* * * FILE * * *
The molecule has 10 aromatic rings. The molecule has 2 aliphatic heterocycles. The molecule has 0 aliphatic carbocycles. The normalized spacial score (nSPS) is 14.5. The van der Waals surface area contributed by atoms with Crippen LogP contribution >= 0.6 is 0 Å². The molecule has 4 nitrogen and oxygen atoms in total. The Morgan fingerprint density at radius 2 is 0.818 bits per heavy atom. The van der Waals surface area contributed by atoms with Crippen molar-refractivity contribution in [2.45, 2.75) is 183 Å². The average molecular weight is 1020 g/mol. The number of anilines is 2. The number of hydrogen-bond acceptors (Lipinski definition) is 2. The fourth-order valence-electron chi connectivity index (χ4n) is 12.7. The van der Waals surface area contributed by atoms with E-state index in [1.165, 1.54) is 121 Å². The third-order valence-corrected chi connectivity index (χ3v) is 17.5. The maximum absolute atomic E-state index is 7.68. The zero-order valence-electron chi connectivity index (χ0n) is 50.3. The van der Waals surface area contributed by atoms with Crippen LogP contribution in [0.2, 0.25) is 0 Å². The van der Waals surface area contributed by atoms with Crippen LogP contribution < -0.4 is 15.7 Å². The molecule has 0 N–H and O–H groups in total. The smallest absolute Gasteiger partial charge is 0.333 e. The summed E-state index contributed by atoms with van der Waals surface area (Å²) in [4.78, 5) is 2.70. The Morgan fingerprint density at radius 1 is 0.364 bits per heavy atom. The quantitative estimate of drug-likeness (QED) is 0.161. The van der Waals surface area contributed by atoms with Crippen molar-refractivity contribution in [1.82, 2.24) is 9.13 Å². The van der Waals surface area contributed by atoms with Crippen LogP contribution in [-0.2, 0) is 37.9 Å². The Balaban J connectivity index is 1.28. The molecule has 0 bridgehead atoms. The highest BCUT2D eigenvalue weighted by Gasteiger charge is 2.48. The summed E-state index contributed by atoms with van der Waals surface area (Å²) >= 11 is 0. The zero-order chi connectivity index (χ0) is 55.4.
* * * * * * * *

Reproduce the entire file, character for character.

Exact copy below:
The molecule has 10 aromatic rings. The molecule has 2 aliphatic heterocycles. The molecule has 0 aliphatic carbocycles. The normalized spacial score (nSPS) is 14.5. The van der Waals surface area contributed by atoms with Crippen LogP contribution >= 0.6 is 0 Å². The molecule has 4 nitrogen and oxygen atoms in total. The Morgan fingerprint density at radius 2 is 0.818 bits per heavy atom. The van der Waals surface area contributed by atoms with Crippen molar-refractivity contribution in [2.45, 2.75) is 183 Å². The average molecular weight is 1020 g/mol. The number of anilines is 2. The number of hydrogen-bond acceptors (Lipinski definition) is 2. The fourth-order valence-electron chi connectivity index (χ4n) is 12.7. The van der Waals surface area contributed by atoms with E-state index in [1.165, 1.54) is 121 Å². The third-order valence-corrected chi connectivity index (χ3v) is 17.5. The maximum absolute atomic E-state index is 7.68. The zero-order valence-electron chi connectivity index (χ0n) is 50.3. The van der Waals surface area contributed by atoms with Crippen LogP contribution in [0.2, 0.25) is 0 Å². The van der Waals surface area contributed by atoms with Crippen LogP contribution < -0.4 is 15.7 Å². The molecule has 0 N–H and O–H groups in total. The smallest absolute Gasteiger partial charge is 0.333 e. The summed E-state index contributed by atoms with van der Waals surface area (Å²) in [4.78, 5) is 2.70. The Morgan fingerprint density at radius 1 is 0.364 bits per heavy atom. The quantitative estimate of drug-likeness (QED) is 0.161. The van der Waals surface area contributed by atoms with Crippen molar-refractivity contribution in [1.82, 2.24) is 9.13 Å². The van der Waals surface area contributed by atoms with Crippen LogP contribution in [-0.2, 0) is 37.9 Å². The Balaban J connectivity index is 1.28. The molecule has 0 bridgehead atoms. The highest BCUT2D eigenvalue weighted by Gasteiger charge is 2.48. The summed E-state index contributed by atoms with van der Waals surface area (Å²) >= 11 is 0. The zero-order chi connectivity index (χ0) is 55.4.